Keeping and Breeding the Electric Yellow Cichlid

The Electric Yellow Cichlid (sometimes called the Yellow Lab) is a popular tropical freshwater fish, originally from Lake Malawi in Tanzania, Africa. It’s known to be placid compared to other African Cichlids, but still shouldn’t be kept with other less-aggressive community fish.

Their popularity is often attributed to their suitability as a beginners fish. They are very tolerant to pH levels (although prefer a range of 7.5-8.5) and tend to survive well in less-than-ideal conditions.

Tank Conditions

The Electric Yellow cichlid should be kept in hard alkaline water with a pH between 7.5 and 8.5. They are reasonably tolerant of low water conditions and have been known to survive for some time in untreated tap water, although this is not recommended. The water temperature should be between 73-79 degrees (23-26 celsius), though slightly lower or higher temperatures are tolerated well.

The aquarium should include a fine substrate, hardy plants, caves, and rocks. They should be kept in the largest possible tank, with a recommended size of 50 gallons (190 liters).


The Electric Yellow is considered to be one of the most placid African cichlids, however they are still known to be territorial. They will show aggression towards fish of similar body shape and color.

Electric Yellow cichlids can be kept with most other African cichlids of similar size and aggression. Their semi-aggressive nature makes them incompatible with most community fish.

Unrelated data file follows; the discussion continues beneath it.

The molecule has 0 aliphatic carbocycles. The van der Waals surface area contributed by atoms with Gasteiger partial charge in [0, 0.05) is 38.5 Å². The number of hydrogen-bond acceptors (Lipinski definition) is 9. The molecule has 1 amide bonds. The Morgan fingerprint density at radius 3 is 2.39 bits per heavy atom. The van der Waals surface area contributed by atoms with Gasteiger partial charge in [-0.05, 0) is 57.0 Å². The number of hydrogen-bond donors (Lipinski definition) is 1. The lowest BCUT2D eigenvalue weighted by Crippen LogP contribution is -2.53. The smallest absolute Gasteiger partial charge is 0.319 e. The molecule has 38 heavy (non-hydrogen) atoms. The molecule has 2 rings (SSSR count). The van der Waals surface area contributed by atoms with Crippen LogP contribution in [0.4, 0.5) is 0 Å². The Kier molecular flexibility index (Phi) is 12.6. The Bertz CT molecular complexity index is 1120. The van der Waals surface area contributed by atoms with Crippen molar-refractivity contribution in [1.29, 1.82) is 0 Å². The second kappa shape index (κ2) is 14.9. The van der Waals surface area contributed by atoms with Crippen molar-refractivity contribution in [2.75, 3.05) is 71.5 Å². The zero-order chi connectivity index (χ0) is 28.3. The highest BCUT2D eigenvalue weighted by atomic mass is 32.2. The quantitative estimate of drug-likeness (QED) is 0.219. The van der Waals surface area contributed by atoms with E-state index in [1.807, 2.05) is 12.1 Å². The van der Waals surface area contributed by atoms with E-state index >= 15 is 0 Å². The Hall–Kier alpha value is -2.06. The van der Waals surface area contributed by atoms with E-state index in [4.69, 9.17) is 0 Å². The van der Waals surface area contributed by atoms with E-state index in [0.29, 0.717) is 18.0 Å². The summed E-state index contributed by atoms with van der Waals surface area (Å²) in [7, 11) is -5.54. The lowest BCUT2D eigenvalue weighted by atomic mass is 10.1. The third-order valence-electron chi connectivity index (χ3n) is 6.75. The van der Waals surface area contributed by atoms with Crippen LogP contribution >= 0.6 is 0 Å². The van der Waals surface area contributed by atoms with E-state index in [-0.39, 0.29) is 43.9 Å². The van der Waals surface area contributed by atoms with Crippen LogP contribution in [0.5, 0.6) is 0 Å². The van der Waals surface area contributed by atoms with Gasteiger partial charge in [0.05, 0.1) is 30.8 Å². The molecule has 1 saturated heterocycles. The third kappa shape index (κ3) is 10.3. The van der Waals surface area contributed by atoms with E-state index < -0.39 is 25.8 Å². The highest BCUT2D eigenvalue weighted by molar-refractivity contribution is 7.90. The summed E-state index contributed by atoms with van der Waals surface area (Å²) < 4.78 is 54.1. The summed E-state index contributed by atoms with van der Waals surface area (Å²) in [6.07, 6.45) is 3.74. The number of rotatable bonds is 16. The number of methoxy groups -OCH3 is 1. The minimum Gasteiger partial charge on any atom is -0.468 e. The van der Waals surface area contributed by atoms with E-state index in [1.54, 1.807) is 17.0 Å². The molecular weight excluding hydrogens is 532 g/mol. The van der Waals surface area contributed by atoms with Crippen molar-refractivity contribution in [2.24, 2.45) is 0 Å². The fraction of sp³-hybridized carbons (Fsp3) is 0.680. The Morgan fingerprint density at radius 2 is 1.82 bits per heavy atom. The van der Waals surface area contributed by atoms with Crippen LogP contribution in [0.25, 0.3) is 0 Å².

The Electric Yellow is an omnivore that will readily consume meaty foods and greens such as brine shrimp, bloodworm, commercial frozen cichlid food, and vegetable-based flakes and pellets. Like most fish, overfeeding should be avoided.


It’s quite common for Electric Yellow cichlids to breed in home aquariums. Breeding usually begins when the fish reach 5-6cm in size, which takes roughly six months on a normal diet. The female will lay her eggs against a surface such as a flat rock. The male will then fertilize the eggs, which are then scooped up by the female and stored in her mouth. She will then hide for approximately three weeks while the fish hatch and grow inside her mouth.

When the fry are ready, the female will spit them out and protect them from predators. If your tank doesn’t have sufficient hiding places, you may need to transfer the fry into a separate tank or into a special fry holder. Attempting to move the female may cause her to stress and eat her own young.

Electric Yellow fry can be fed crushed flakes or pellets, brine shrimp and small amount of commercial cichlid food.

Image credits: Electric Yellow by calwhiz, Electric Yellows in mixed cichlid tank by B W.

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